Friday, March 30, 2012

I just came across this picture and I had to share it because I can't tell you how many times theists have had the unmitigated gall to call me "intolerant" because I didn't agree with them.  I am glad to have this picture because now I can simply print it, write "birdbrain" on the back and give it to the next idiot who says such a stupid thing.

Monday, March 26, 2012

Classic Shamelessness

A news item appeared recently about the trial of a clergy abuse case in Pennsylvania.  The case involves sexual abuse of minors by Catholic priests in the Philadelphia Archdiocese.  This may seem almost like old news, but it is significant for a couple of reasons.  First, it is legally significant because one of the accused is being charged with endangering children for his handling of complaints lodged against priests under his supervision.  He, no surprise, covered up the allegations and reassigned the accused priests to new parishes.

The case is also significant to my thinking because it illustrates a phenomenon I have seen on many occasions when dealing with the religious.  They treat people so badly that it causes psychological damage, then turn around and say that the symptoms of that damage prove there was something wrong with the victim and that he or she should therefor not be given any credence.  At the end of the news article one can find evidence of a plan to do just that:

"Defense lawyers plan to argue that the accusers are out for money or hope to explain away their troubled lives. Both accusers have criminal records and a history of drug addiction."

This is truly an example of utter shamelessness.  Of course the victims have problems.  How could they not after suffering such horrific abuse at the hands of trusted authority figures?  For the perpetrators to then argue that the very problems the abuse caused are proof that the claims are false and (let's face it) to imply that the plaintiffs are unworthy is to display a complete lack of a conscience.  This is the behavior of a psychopath or someone with severe narcissistic personality disorder with psychopathic traits.  Yet, I have seen this sort of behavior from the religious numerous times both in news reports and in real life.

Such people apparently believe that because they are "god's agents" they are entitled to special privileges.  They think their well-being is more important than that of the sheep (and lambs) in the flock.  They think that the sheep should be happy (or at least quiescent) to "serve their needs".  The fact that the victims feel damaged and display signs of damage simply proves their unworthiness--apparently.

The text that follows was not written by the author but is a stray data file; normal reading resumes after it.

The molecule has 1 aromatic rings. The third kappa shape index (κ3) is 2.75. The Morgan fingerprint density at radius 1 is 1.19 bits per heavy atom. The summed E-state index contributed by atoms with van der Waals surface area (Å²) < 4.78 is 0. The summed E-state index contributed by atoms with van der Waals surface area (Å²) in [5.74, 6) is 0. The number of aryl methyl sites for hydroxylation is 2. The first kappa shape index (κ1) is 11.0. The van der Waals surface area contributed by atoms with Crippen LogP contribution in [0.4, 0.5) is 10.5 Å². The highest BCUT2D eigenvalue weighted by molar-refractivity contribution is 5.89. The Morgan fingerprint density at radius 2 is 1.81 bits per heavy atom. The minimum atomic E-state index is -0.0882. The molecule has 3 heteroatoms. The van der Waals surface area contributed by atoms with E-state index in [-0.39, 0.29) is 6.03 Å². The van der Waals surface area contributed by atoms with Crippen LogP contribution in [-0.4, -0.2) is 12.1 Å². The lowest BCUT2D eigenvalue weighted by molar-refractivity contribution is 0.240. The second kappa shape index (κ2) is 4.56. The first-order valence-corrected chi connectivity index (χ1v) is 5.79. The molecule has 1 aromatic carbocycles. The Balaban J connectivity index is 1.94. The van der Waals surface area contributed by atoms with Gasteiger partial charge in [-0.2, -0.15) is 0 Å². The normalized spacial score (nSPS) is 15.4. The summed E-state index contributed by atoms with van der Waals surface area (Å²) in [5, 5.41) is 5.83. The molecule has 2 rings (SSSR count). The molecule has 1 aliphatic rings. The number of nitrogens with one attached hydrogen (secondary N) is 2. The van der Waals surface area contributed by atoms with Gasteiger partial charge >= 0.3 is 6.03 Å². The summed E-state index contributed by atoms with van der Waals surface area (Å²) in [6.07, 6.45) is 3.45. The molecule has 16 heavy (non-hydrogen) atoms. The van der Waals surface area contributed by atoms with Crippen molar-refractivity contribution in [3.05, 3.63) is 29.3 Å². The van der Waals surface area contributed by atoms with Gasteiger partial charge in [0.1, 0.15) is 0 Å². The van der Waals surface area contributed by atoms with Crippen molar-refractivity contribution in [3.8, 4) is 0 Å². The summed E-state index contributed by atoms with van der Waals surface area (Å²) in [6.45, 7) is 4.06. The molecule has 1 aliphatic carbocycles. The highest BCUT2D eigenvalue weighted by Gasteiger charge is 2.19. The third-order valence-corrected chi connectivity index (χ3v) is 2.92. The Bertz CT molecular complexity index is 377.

Lest it seem like I am overstating the case, remember that attacking a person's motivation for saying something is not a logical argument regarding the merits of the dispute.  It is a personal attack on one of the disputants. 

People always have motivations for their actions, thus such a disingenuous argument can always be made.  Because they can be argued to undermine a witness' credibility, however, they are usually allowed.  Please note, however, that this is barely one step removed from arguing that a rape victim was a slut who was asking for it. 

The actual purpose for introducing such evidence is often to cause the plaintiff to drop the case rather than undergo the embarrassment of being cross-examined about the worst parts of their lives, or, if that doesn't work, turn the jury against the accusing party--to convince the jury to rule against that party not because of the merits of the case but because they don't like him or her. 

This is a tried and true tactic of the religious and they use it both in and out of the law courts.  Even if their victims don't sue or press charges, you can bet the victim will be subjected to a slander campaign if he or she dares to complain to anyone--and sometimes merely on the suspicion of complaining about the mistreatment.

Tuesday, March 20, 2012

An Insightful Old Joke

There is an old joke that periodically makes the rounds, especially amongst non-believers, that I think is actually quite insightful.  It goes like this:

It seems a Christian missionary was visiting with remote Inuit (aka, Eskimo) people in the Arctic, and had explained to this particular man that if one believed in Jesus, one would would go to heaven, while those who didn't, would go to hell.

The Inuit asked, "What about all the people who have never heard of your Jesus? Are they all going to hell?'

The missionary explained, "No, of course not. God wants you to have a choice. God is a merciful God, he would never send anyone to hell who'd never heard of Jesus."

The Inuit replied, "So why did you tell me?"

The rather obvious answer to the Inuit's question is this:  "In order to coerce you to join my religion."

In other words, the joke is actually an illustration of the psychologically coercive nature of religion in general and the myth of Hell in particular.  Most people won't see this, however, unless it is pointed out to them.

Thursday, March 8, 2012


One hears a lot of talk about "respect" from the religious, especially when it comes to their religion.  I find that usually they don't really mean that others should respect their beliefs.  What they mean is that those who question their beliefs had better shut up or else.  What they mean is that we had better fear them.  Whenever one of them starts talking about respect, this lack of understanding of the term can usually be sensed by the way in which they use it or by comparing the treatment they are demanding with the treatment they give to other religions or to the non-religious. 

I find that sometimes a good response is to say something along the lines of the following:

"Respect is a two way street.  If you demand respect without giving it, then what you are really doing is demanding fear--just like a common bully."